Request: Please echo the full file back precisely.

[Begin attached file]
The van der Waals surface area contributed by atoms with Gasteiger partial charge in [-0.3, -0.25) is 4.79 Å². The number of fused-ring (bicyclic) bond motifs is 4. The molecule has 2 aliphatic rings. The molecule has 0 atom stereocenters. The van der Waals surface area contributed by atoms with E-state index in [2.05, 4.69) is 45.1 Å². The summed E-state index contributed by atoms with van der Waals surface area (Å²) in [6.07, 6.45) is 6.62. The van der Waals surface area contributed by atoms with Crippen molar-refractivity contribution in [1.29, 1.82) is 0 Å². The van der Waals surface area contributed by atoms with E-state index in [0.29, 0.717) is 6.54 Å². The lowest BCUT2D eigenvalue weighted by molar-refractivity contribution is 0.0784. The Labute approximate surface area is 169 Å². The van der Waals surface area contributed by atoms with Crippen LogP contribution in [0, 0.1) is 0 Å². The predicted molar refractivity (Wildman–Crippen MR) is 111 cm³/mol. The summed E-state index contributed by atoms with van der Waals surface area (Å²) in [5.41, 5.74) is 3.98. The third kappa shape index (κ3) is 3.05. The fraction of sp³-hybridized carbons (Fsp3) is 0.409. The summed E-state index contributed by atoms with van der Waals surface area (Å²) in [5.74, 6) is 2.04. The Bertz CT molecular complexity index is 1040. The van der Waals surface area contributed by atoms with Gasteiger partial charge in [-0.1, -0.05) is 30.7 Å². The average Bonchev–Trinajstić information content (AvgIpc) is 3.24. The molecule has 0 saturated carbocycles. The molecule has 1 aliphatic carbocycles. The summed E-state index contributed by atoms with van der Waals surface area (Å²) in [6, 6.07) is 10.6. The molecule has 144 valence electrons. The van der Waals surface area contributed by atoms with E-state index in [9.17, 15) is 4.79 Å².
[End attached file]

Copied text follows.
The van der Waals surface area contributed by atoms with Gasteiger partial charge in [-0.3, -0.25) is 4.79 Å². The number of fused-ring (bicyclic) bond motifs is 4. The molecule has 2 aliphatic rings. The molecule has 0 atom stereocenters. The van der Waals surface area contributed by atoms with E-state index in [2.05, 4.69) is 45.1 Å². The summed E-state index contributed by atoms with van der Waals surface area (Å²) in [6.07, 6.45) is 6.62. The van der Waals surface area contributed by atoms with Crippen molar-refractivity contribution in [1.29, 1.82) is 0 Å². The van der Waals surface area contributed by atoms with E-state index in [0.29, 0.717) is 6.54 Å². The lowest BCUT2D eigenvalue weighted by molar-refractivity contribution is 0.0784. The Labute approximate surface area is 169 Å². The van der Waals surface area contributed by atoms with Crippen LogP contribution in [0, 0.1) is 0 Å². The predicted molar refractivity (Wildman–Crippen MR) is 111 cm³/mol. The summed E-state index contributed by atoms with van der Waals surface area (Å²) in [5.41, 5.74) is 3.98. The third kappa shape index (κ3) is 3.05. The fraction of sp³-hybridized carbons (Fsp3) is 0.409. The summed E-state index contributed by atoms with van der Waals surface area (Å²) in [5.74, 6) is 2.04. The Bertz CT molecular complexity index is 1040. The van der Waals surface area contributed by atoms with Gasteiger partial charge in [-0.1, -0.05) is 30.7 Å². The average Bonchev–Trinajstić information content (AvgIpc) is 3.24. The molecule has 0 saturated carbocycles. The molecule has 1 aliphatic carbocycles. The summed E-state index contributed by atoms with van der Waals surface area (Å²) in [6, 6.07) is 10.6. The molecule has 144 valence electrons. The van der Waals surface area contributed by atoms with E-state index in [9.17, 15) is 4.79 Å².